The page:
Fraud is voidable by the injured party. The justifiable reliance cannot be easily disproven and must constitute a claim that a reasonable person would believe. A promisee who entered into a contract with a car salesman that claimed that the car in the contract could go one hundred miles per gallon would not be able to claim justifiable reliance on the salesman’s claim because the claim is unjustifiable.
The claim that a car is brand new, despite extensive and obvious damage to the car, would not be grounds for justifiable reliance by an individual claiming the salesman duped them. Justifiable reliance only applies to instances where the injured party relied upon a claim that could not be easily disproved.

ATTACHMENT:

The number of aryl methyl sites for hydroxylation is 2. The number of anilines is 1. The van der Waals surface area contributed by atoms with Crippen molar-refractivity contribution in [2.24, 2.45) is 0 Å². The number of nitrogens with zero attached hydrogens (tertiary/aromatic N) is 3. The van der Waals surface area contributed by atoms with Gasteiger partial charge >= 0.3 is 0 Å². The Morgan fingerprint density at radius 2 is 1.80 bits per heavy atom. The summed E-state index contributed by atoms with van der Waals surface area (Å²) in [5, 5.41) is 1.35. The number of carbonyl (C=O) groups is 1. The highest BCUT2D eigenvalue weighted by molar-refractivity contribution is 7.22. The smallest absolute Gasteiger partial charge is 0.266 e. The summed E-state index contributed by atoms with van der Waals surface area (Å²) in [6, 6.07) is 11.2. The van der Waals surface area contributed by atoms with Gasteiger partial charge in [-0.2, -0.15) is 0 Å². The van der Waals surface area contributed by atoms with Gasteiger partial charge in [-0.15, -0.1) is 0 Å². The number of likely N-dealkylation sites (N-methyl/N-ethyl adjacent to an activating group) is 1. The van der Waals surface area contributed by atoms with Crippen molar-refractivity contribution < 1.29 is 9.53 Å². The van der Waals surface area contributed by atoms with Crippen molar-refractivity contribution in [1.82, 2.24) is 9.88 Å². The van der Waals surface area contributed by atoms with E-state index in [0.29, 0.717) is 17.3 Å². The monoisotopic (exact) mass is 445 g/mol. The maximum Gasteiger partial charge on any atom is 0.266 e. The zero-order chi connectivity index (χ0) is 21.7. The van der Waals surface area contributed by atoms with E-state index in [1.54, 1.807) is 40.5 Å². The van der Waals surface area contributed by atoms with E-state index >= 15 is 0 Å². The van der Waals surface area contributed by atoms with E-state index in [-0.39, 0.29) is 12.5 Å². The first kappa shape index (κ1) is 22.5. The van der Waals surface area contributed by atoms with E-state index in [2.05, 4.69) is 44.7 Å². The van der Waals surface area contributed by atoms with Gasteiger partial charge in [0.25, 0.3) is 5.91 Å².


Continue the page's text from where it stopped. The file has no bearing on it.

A person could claim justifiable reliance if they bought a car they believed was in perfect working order but upon driving the car home discovered extensive body damage, a faulty ignition system, failing brakes, or other serious defects in the car. In such a situation, the person may be able to claim that they were damaged by a justifiable reliance on the salesman’s claims.
The party claiming that they were induced to enter into a contract due to justifiable reliance on misrepresentations by the other party must be able to show that their reliance was not based on something that they could reasonably be expected to discover on their own.